James Nestor, Breath: The New Science of a Lost Art
“Prayer heals, especially when it’s practiced at 5.5 breaths a minute.”
James Nestor, Breath: The New Science of a Lost Art
“Mouthbreathing, it turns out, changes the physical body and transforms airways, all for the worse. Inhaling air through the mouth decreases pressure, which causes the soft tissues in the back of the mouth to become loose and flex inward, creating less space and making breathing more difficult. Mouthbreathing begets more mouthbreathing.”
James Nestor, Breath: The New Science of a Lost Art
“The right nostril is a gas pedal. When you’re inhaling primarily through this channel, circulation speeds up, your body gets hotter, and cortisol levels, blood pressure, and heart rate all increase. This happens because breathing through the right side of the nose activates the sympathetic nervous system, the “fight or flight” mechanism that puts the body in a more elevated state of alertness and readiness. Breathing through the right nostril will also feed more blood to the opposite hemisphere of the brain, specifically to the prefrontal cortex, which has been associated with logical decisions, language, and computing. Inhaling through the left nostril has the opposite effect: it works as a kind of brake system to the right nostril’s accelerator. The left nostril is more deeply connected to the parasympathetic nervous system, the rest-and-relax side that lowers blood pressure, cools the body, and reduces anxiety. Left-nostril breathing shifts blood flow to the opposite side of the prefrontal cortex, to the area that influences creative thought and plays a role in the formation of mental abstractions and the production of negative emotions.”
James Nestor, Breath: The New Science of a Lost Art
“the greatest indicator of life span wasn’t genetics, diet, or the amount of daily exercise, as many had suspected. It was lung capacity.”
James Nestor, Breath: The New Science of a Lost Art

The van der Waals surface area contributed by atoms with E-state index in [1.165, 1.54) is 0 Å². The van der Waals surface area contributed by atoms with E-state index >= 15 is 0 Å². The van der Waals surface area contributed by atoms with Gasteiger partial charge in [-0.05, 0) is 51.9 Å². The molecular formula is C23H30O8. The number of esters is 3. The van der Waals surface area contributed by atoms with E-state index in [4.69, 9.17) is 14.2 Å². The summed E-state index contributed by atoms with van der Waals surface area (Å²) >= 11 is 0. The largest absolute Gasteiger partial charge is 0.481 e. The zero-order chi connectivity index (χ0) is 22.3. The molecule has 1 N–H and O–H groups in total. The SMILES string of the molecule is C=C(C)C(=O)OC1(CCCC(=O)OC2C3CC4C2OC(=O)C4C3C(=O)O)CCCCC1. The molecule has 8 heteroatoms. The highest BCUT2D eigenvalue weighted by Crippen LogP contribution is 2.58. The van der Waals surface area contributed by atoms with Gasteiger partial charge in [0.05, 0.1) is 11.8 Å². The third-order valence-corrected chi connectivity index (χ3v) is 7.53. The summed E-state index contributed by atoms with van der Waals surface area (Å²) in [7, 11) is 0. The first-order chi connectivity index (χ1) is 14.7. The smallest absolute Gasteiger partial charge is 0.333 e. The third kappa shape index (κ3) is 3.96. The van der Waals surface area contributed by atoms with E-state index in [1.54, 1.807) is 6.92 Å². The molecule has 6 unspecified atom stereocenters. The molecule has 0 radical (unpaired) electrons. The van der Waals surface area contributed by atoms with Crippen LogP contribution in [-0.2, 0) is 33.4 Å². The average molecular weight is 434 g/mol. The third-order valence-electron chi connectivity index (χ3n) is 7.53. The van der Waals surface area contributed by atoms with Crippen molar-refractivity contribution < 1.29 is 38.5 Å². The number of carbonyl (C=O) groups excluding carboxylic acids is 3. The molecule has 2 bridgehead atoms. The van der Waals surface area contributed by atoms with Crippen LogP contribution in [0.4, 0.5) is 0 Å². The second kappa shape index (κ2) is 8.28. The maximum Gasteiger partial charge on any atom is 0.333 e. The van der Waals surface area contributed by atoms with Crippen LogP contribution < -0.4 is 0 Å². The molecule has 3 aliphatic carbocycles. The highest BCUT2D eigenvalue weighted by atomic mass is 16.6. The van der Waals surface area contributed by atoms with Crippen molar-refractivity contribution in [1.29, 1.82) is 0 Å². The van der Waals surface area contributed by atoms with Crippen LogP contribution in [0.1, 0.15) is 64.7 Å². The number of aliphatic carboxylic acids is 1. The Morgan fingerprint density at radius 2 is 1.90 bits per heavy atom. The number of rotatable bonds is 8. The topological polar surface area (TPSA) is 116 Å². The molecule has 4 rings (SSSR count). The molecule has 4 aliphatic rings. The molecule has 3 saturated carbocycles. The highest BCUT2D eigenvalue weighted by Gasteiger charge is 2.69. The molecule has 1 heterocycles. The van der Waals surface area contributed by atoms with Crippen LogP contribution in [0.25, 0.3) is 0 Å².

“50 percent of kids with ADHD were shown to no longer have symptoms after having their adenoids and tonsils removed.”
James Nestor, Breath: The New Science of a Lost Art
“* One thing that every medical or freelance pulmonaut I’ve talked to over the past several years has agreed on is that, just as we’ve become a culture of overeaters, we’ve also become a culture of overbreathers. Most of us breathe too much, and up to a quarter of the modern population suffers from more serious chronic overbreathing.”
James Nestor, Breath: The New Science of a Lost Art
“Breathe normally through the nose and hum, any song or sound. Practice for at least five minutes a day, more if possible.”
James Nestor, Breath: The New Science of a Lost Art
“he noticed that patients in the worst health all seemed to breathe far too much. The more they breathed, the worse off they were, especially those with hypertension”
James Nestor, Breath: The New Science of a Lost Art
“Balloon sinuplasty, as it’s commonly called, creates more space for mucus and infection to pass out, and air and mucus to pass in. In one unpublished case-control study, Nayak found that, of the 28 selected sinusitis patients who received the procedure, 23 needed no other treatment. Sometimes the nostrils are the problem, not the sinuses. Nostrils that are too small or that collapse too easily during an inhale can inhibit the free flow of air and contribute to breathing problems. This condition is so common that researchers have an official name for it, “nasal valve collapse,” and an official measurement, called the Cottle’s maneuver. It involves placing an index finger on the side of one or both nostrils and gently pulling each cheek outward, lightly spreading the nostrils open. If doing this improves the ease of nasal inhales, there’s a chance that the nostrils are too small or thin.”
James Nestor, Breath: The New Science of a Lost Art
“Inhaling through the left nostril has the opposite effect: it works as a kind of brake system to the right nostril’s accelerator. The left nostril is more deeply connected to the parasympathetic nervous system, the rest-and-relax side that lowers blood pressure, cools the body, and reduces anxiety.”
James Nestor, Breath: The New Science of a Lost Art
“More than sixty years of research on living systems has convinced me that our body is much more nearly perfect than the endless list of ailments suggests,” wrote Nobel laureate Albert Szent-Györgyi. “Its shortcomings are due less to its inborn imperfections than to our abusing it.”
James Nestor, Breath: The New Science of a Lost Art
“the most efficient breathing rhythm occurred when both the length of respirations and total breaths per minute were locked in to a spooky symmetry: 5.5-second inhales followed by 5.5-second exhales, which works out almost exactly to 5.5 breaths a minute. This was the same pattern of the rosary. The results were profound, even when practiced for just five to ten minutes a day. “I have seen patients transformed by adopting regular breathing practices,” said Brown.”